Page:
Chilling Effect Doctrine

Chilling Effect Doctrine

In Constitutional Law, any practice or law that has the effect of seriously dissuading the exercise of a constitutional right, such as Freedom of Speech.

References in periodicals archive ?
In the next Part, I argue that the Supreme Court's chilling effect doctrine poses a barrier to its accepting Post's program.
The problem, however, is that Post's demand that courts make these empirical judgments is in tension with the Supreme Court's recent chilling effect doctrine.
While the chilling effect doctrine has been part of the Court's First Amendment jurisprudence for over half a century, (59) in recent campaign finance cases it has morphed into a new form.
In its more recent campaign finance cases, the Court has broadened the contours of the conventional chilling effect doctrine.
Assuming the validity of the new chilling effect doctrine, can a context-based doctrinal inquiry--an inquiry necessary to avoid an imperialist First Amendment--emerge given the Court's concern about the chilling effects of such inquiries?
From the perspective of the new chilling effect doctrine, this singular focus on the courts is problematic.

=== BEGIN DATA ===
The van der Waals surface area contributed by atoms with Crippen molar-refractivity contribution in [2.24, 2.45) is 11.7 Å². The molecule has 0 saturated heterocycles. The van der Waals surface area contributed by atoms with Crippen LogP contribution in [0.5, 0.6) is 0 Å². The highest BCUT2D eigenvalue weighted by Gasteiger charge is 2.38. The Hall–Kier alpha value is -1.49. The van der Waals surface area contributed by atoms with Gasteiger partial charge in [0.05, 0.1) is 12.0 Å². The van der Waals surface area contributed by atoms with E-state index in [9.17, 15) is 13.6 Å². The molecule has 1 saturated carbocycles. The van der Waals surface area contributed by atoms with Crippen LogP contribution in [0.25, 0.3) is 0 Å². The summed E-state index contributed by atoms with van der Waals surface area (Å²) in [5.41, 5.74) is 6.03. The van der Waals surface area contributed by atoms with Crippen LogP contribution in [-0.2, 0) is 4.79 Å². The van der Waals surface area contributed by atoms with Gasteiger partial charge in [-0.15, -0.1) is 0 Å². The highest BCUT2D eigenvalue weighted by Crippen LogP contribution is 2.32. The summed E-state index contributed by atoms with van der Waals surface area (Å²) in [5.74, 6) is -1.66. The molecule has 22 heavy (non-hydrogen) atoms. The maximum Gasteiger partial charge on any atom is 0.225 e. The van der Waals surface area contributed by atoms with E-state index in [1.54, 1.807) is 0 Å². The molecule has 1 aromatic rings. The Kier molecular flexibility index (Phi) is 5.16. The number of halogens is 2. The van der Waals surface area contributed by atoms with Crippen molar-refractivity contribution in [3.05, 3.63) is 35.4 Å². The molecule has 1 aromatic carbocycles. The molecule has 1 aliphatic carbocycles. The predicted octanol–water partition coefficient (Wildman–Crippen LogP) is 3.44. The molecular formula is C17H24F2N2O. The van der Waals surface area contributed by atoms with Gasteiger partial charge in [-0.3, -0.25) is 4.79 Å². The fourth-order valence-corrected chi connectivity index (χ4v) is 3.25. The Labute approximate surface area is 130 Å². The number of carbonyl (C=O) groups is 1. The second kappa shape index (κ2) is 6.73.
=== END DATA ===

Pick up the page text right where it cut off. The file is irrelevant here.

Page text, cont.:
Concerns about the FEC's institutional gridlock and dysfunction represent one obvious objection to any attempt to use that agency to reconcile the new chilling effect doctrine with the need for context-based empirical judgments.
For Post's constitutional framework to have any hope of being embraced by the Supreme Court's conservative majority, it must address the obstacle posed by the Court's new chilling effect doctrine.
For another, the concern of chilling effect doctrine is not with risk imposition per se, but with how much speech actually gets produced.
Others have raised underinclusiveness objections to other aspects of chilling effect doctrine.
Typically, the chilling effect doctrine is concerned with excessive